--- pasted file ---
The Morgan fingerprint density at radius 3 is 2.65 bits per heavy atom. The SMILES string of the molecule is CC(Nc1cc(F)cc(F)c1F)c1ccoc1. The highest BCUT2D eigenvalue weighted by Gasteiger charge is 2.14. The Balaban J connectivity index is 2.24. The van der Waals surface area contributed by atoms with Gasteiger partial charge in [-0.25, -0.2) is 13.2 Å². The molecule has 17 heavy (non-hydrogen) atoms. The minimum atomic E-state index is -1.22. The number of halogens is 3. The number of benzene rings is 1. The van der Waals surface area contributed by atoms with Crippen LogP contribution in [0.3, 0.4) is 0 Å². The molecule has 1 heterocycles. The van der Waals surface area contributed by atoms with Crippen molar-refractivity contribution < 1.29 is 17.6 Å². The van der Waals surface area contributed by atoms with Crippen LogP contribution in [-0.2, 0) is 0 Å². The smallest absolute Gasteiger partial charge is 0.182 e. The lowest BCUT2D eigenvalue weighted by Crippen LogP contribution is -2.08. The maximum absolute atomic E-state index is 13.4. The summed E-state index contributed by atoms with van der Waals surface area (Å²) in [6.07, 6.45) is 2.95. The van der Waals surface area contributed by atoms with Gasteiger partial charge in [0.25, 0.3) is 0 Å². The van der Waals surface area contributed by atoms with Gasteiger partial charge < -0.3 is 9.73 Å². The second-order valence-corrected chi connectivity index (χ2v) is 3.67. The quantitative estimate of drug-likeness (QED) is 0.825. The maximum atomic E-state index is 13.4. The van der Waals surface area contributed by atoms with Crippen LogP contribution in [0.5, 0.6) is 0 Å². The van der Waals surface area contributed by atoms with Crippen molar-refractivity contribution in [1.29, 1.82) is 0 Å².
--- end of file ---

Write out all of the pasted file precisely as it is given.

The Morgan fingerprint density at radius 3 is 2.65 bits per heavy atom. The SMILES string of the molecule is CC(Nc1cc(F)cc(F)c1F)c1ccoc1. The highest BCUT2D eigenvalue weighted by Gasteiger charge is 2.14. The Balaban J connectivity index is 2.24. The van der Waals surface area contributed by atoms with Gasteiger partial charge in [-0.25, -0.2) is 13.2 Å². The molecule has 17 heavy (non-hydrogen) atoms. The minimum atomic E-state index is -1.22. The number of halogens is 3. The number of benzene rings is 1. The van der Waals surface area contributed by atoms with Crippen LogP contribution in [0.3, 0.4) is 0 Å². The molecule has 1 heterocycles. The van der Waals surface area contributed by atoms with Crippen molar-refractivity contribution < 1.29 is 17.6 Å². The van der Waals surface area contributed by atoms with Crippen LogP contribution in [-0.2, 0) is 0 Å². The smallest absolute Gasteiger partial charge is 0.182 e. The lowest BCUT2D eigenvalue weighted by Crippen LogP contribution is -2.08. The maximum absolute atomic E-state index is 13.4. The summed E-state index contributed by atoms with van der Waals surface area (Å²) in [6.07, 6.45) is 2.95. The van der Waals surface area contributed by atoms with Gasteiger partial charge in [0.25, 0.3) is 0 Å². The van der Waals surface area contributed by atoms with Gasteiger partial charge < -0.3 is 9.73 Å². The second-order valence-corrected chi connectivity index (χ2v) is 3.67. The quantitative estimate of drug-likeness (QED) is 0.825. The maximum atomic E-state index is 13.4. The van der Waals surface area contributed by atoms with Crippen LogP contribution in [0.5, 0.6) is 0 Å². The van der Waals surface area contributed by atoms with Crippen molar-refractivity contribution in [1.29, 1.82) is 0 Å².